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Discussion Starter #1
I hope some of you can help me. I'm teaching my daughter to drive stick (on her "new" Jetta, NOT the Bullitt!!) and apparently I am not such a good teacher. It's been a month and she still pops the clutch in 1st almost every time. What I am looking for is a way to describe to her the feel of the clutch engaging. I have been telling her she just needs to get a feel for it but that is not helping. Any words of wisdom, Bullittheads? I want to teach daughter #2 who just got her license next.
 

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From someone who is also learning the slow, hard way, just give encouragement and guidance, young skywalker. You'll do fine.
 

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Try having her put the seat real far forward so it's easy to push the pedals. You can feel the resistance of all the pedals a bit better, especially the clutch & brake. I scoot forward about an inch & a half when I'm at the dragstrip. I feel it helps me with the pedals & the shifter.
 

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No one told me this way back when I was learning, but I wish they had. I recently heard someone say they were taught as follows:

Any time you get into a manual transmission car for the first time, start it up, put it in first with the clutch to the floor, and SLOWLY let it out until you get the car to roll, clutch fully engaged, without giving it any gas. If you stall it out, try it again and again until you do.

If she's REALLY green, the trick might be convincing her that it really is possible, since "slow" is a relative term, and she may really think she IS letting it out slowly. (Memories of my father yelling hysterically at me while I was trying to learn stick on a very worn "3 on the tree" setup on a Chevy pickup with an incredibly stiff clutch.) Hell, depending on the car, she may have to feather it back and forth quite a bit to get it rolling, clutch fully engaged, without giving it any gas. I can only think this would give her an even better "feel".

Once she has done this, tell her that a normal start should be somewhere between the "popping" she's doing now, and the extremely slow engagement that will be necessary for her to accomplish the above paragraph. I've never tried giving this advice to someone just learning, but it seems like it would help alot.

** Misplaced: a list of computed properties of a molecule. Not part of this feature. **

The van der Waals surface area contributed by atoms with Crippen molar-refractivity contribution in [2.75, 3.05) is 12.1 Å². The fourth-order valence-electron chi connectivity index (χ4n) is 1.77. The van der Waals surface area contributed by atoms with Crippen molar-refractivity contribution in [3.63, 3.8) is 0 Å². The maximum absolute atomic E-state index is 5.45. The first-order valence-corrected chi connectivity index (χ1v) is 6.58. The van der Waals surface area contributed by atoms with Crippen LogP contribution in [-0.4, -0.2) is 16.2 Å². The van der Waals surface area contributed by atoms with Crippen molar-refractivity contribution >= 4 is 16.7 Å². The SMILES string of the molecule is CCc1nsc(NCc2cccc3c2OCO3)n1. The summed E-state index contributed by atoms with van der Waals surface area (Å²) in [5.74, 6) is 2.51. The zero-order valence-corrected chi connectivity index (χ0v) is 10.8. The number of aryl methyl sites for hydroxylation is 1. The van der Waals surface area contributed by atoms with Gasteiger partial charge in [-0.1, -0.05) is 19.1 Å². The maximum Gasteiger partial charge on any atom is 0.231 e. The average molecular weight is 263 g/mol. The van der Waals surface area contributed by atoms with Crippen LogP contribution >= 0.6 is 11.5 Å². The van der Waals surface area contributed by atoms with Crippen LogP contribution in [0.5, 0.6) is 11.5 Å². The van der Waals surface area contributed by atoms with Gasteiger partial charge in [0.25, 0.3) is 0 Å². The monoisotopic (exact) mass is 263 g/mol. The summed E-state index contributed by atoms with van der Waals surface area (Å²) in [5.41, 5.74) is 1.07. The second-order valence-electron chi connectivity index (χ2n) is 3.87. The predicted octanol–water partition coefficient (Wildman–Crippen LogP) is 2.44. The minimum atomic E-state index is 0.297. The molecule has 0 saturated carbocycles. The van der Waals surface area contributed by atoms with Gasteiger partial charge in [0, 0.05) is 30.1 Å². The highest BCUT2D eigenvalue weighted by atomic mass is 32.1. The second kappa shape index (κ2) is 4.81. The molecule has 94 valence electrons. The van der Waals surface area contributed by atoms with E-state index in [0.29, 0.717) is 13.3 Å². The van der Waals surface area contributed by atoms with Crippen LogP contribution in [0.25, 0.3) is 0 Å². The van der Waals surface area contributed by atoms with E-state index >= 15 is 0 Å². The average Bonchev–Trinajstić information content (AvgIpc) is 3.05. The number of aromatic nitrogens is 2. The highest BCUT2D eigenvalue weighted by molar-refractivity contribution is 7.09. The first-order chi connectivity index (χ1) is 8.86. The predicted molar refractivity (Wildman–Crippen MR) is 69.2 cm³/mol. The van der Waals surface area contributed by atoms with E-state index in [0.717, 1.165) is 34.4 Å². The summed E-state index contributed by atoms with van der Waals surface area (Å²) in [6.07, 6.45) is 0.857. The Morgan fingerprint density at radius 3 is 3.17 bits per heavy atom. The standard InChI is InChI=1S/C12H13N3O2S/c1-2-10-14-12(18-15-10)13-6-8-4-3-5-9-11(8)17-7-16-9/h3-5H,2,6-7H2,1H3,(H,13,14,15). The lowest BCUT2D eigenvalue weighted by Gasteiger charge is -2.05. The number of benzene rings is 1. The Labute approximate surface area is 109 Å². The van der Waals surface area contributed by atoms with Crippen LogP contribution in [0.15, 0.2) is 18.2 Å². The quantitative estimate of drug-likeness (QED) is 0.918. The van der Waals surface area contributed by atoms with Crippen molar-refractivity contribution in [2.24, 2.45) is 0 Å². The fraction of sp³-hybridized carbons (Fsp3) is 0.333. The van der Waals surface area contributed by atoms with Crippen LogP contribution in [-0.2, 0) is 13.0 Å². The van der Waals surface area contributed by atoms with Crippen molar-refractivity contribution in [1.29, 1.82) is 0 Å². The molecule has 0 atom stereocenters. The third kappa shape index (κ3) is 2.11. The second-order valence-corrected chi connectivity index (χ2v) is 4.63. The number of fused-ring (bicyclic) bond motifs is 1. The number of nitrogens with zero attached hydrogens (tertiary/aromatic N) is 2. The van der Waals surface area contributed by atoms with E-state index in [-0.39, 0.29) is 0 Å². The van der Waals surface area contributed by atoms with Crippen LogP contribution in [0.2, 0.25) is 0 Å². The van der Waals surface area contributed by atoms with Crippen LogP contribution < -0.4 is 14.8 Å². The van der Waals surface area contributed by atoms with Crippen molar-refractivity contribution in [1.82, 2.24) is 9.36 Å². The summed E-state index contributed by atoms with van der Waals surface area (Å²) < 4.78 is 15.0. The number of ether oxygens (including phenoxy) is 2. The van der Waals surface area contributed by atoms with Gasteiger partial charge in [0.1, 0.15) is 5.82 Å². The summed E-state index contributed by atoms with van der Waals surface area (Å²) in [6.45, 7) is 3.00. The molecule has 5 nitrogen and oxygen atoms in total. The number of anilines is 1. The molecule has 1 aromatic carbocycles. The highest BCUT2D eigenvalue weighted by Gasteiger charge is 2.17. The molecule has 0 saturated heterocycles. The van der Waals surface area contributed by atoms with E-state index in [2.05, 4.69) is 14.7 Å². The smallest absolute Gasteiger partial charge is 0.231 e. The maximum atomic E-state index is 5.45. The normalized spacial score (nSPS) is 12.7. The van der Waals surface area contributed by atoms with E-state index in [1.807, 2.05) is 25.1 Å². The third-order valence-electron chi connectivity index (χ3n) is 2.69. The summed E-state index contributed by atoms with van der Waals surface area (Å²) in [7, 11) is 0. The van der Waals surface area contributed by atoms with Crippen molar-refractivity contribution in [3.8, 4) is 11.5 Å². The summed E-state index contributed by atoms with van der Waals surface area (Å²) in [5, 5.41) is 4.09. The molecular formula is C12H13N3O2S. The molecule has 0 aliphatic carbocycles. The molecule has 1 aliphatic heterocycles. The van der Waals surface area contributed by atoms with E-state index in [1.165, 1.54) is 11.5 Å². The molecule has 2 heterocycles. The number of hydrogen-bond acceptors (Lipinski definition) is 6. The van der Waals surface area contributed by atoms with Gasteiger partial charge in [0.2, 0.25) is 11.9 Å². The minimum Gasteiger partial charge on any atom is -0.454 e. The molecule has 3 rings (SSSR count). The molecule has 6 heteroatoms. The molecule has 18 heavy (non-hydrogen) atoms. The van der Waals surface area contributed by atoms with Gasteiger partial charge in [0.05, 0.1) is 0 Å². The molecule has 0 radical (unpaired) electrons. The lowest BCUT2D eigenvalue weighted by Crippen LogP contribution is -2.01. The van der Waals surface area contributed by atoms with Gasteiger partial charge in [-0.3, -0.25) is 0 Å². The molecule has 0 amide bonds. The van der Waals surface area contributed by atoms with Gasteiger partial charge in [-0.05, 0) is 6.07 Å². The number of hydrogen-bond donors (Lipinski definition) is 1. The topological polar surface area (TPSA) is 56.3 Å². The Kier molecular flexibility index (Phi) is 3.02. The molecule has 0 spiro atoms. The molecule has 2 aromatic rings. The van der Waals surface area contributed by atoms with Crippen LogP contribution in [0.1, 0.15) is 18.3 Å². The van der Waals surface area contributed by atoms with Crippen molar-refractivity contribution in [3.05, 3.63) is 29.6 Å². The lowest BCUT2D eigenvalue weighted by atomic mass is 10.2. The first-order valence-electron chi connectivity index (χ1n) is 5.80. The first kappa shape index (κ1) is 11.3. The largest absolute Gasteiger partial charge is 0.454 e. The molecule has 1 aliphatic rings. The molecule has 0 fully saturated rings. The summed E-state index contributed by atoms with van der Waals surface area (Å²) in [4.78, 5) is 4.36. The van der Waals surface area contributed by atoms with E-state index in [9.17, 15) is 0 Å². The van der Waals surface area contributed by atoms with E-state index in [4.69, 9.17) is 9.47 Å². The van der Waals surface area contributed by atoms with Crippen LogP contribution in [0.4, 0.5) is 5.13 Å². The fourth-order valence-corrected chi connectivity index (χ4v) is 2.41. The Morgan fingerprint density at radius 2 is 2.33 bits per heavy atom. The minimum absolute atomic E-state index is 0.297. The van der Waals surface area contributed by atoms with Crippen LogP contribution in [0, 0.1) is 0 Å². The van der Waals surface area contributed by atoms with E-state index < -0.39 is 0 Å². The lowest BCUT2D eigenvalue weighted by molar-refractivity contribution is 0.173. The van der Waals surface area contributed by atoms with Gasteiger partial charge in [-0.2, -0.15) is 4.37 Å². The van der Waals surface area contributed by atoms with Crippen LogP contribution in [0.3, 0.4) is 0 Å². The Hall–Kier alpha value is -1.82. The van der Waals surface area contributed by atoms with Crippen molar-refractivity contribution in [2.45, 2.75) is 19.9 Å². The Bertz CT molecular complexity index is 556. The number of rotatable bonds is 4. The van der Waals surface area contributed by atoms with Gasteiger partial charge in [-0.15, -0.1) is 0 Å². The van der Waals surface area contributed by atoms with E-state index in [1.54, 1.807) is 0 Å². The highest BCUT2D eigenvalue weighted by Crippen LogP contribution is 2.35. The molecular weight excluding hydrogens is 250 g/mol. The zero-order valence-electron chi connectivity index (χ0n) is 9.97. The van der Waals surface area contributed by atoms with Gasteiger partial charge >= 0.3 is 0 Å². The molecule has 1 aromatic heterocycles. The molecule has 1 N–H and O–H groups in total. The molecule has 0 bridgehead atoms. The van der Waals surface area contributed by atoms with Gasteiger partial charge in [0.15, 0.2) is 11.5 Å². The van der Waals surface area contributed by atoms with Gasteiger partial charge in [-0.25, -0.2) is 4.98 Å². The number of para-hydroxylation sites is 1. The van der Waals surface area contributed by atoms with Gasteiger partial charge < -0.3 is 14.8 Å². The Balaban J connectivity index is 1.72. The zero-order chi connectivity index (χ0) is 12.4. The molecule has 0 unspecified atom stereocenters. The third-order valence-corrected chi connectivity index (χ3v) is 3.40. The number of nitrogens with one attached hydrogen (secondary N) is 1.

Hope this helps...

Joe
 

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Discussion Starter #5
Joe, I think it's worth a try. I'll let you know how it goes...
 

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Discussion Starter #6
Well, the letting the clutch out with no gas method is working!! She went and practiced yesterday and is already noticing improvement. Thanks again for the tip, Joe.
 

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The suggestion about *not* using the gas to learn clutch feathering is right on. I will add a couple of points...



Start learning on gravel rather than pavement. This provides a bit more "give" at engagement. Easier to succeed.



Pick a car with the best attributes. You want good low end torque. So forget about the Jetta and teach her in the Bullitt! You also want a car with it's own idle adjustment. These will provide some amount of gas modulation. Again a feature of the Bullitt! And finally the lower the gear ratio for first gear the easier. Not particularly a strength of the Bullitt... but most any pickup truck will work.



I used to have a Jeep Commanche with a 5-speed that I taught folks to shift in. Worked really well.
 

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Glad to be of help Bullittgirl!

Joe
 
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